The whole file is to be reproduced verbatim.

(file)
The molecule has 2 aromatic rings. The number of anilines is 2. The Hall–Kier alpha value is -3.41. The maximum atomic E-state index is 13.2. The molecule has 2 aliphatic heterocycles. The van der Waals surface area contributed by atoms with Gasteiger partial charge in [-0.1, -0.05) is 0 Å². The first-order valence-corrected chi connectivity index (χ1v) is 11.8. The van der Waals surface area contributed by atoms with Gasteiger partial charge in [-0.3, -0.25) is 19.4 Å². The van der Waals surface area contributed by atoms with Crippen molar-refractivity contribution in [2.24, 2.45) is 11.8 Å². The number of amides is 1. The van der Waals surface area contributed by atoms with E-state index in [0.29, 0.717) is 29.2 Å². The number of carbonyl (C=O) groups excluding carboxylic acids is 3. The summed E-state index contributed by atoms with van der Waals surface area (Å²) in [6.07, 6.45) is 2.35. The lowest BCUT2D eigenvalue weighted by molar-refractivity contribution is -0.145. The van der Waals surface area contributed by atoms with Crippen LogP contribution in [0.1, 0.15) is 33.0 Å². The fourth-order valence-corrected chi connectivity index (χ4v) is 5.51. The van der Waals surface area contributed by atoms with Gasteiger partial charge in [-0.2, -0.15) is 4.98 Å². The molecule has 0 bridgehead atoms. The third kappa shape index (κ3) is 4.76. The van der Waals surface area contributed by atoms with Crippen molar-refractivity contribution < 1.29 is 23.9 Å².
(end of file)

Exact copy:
The molecule has 2 aromatic rings. The number of anilines is 2. The Hall–Kier alpha value is -3.41. The maximum atomic E-state index is 13.2. The molecule has 2 aliphatic heterocycles. The van der Waals surface area contributed by atoms with Gasteiger partial charge in [-0.1, -0.05) is 0 Å². The first-order valence-corrected chi connectivity index (χ1v) is 11.8. The van der Waals surface area contributed by atoms with Gasteiger partial charge in [-0.3, -0.25) is 19.4 Å². The van der Waals surface area contributed by atoms with Crippen molar-refractivity contribution in [2.24, 2.45) is 11.8 Å². The number of amides is 1. The van der Waals surface area contributed by atoms with E-state index in [0.29, 0.717) is 29.2 Å². The number of carbonyl (C=O) groups excluding carboxylic acids is 3. The summed E-state index contributed by atoms with van der Waals surface area (Å²) in [6.07, 6.45) is 2.35. The lowest BCUT2D eigenvalue weighted by molar-refractivity contribution is -0.145. The van der Waals surface area contributed by atoms with Crippen LogP contribution in [0.1, 0.15) is 33.0 Å². The fourth-order valence-corrected chi connectivity index (χ4v) is 5.51. The van der Waals surface area contributed by atoms with Gasteiger partial charge in [-0.2, -0.15) is 4.98 Å². The molecule has 0 bridgehead atoms. The third kappa shape index (κ3) is 4.76. The van der Waals surface area contributed by atoms with Crippen molar-refractivity contribution < 1.29 is 23.9 Å².